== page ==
As family, friends, and community members crowded into the church – even filling the choir space behind the altar – warm sunlight shone through towers of gold and pale yellow windowpanes, dappling the aisles and enveloping the sanctuary with serene, palpable energy.
The service, an expression of love and faith, included tributes by the diverse community of people whose lives Anthony touched. There were powerful and moving speeches by family members, as well as remembrances and proclamations by local dignitaries and civic leaders who knew him well, including Richmond’s Police Chief Chris Magnus and Richard Boyd, a community leader and organizer. The North Richmond Missionary Baptist Church and the Iron Triangle Neighborhood Council issued resolutions recognizing Anthony’s service, leadership, and contributions to his community.
Luma Cortez, a close friend of the family, read an obituary that included some of Anthony’s own words: “Just because you’re poor, it doesn’t mean you’re spiritually dead…Art comes from within – soul. When you create a piece, something that people can related to or react to, it acknowledges that you are alive.”
Anthony was a talented architect and designer, working on many projects in different sectors. His work included designs with Sephora and Chiron, and he also contributed significantly to local community revitalization efforts – such as Richmond’s Elm Playlot, Nevin Park, and the Nystrom United Revitalization Effort.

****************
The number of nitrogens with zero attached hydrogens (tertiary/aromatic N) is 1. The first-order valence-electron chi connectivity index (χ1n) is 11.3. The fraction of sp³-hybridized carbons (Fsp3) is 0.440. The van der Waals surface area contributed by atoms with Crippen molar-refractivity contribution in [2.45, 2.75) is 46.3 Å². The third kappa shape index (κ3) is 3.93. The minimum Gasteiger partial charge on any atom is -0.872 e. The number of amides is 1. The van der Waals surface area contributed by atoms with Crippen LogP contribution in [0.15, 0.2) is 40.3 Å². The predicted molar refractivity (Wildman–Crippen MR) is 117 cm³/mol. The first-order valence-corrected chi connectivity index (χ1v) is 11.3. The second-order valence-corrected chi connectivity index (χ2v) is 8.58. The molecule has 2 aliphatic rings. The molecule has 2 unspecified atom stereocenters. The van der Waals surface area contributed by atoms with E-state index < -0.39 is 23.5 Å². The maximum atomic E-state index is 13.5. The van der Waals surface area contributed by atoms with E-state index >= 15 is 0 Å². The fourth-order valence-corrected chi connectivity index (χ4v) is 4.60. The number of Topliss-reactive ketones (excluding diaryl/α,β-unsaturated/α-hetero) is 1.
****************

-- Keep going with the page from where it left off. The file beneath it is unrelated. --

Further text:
He envisioned these spaces as family-friendly areas that were safe, beautiful, inclusive and alive.
“If you want to know why the kids are able to play soccer at Nevin Park…thank Anthony. If you want to know who taught the young people how to build a model to scale so they could create Pogo Park…ask Anthony,” said Boyd, a close friend of Anthony’s, and an organizer with CCISCO and Richmond’s Safe Return Team.
CCISCO’s Executive Director Cristina Hernandez said she knew Anthony for about nine years. She said that much of the improvement in community relations between “black and brown residents” was due to Anthony’s work. She pointed to the beautiful and large community in the pews as a tribute to Anthony’s ability to bring people of different backgrounds together.
In 2013, Anthony rededicated himself to the Baptist faith and joined the North Richmond Missionary Baptist Church. Reverend Dana Keith Mitchell, who officiated the “homegoing” service, recounted Anthony’s participation in the church. He was a member of the Usher Board, Men’s Choir and Brotherhood Ministries.
As ushers wended their way through the aisles with tissues, a choir member led the church in “My Soul Has Been Anchored in the Lord.” Hundreds swayed, sang, raised their hands in praise, and tapped their heels to the beat. When the song ended, the crowd erupted with applause and “Amen!”
Anthony was 52 years old. He is survived by his father, wife, seven children, four sisters, two brothers and seven grandchildren.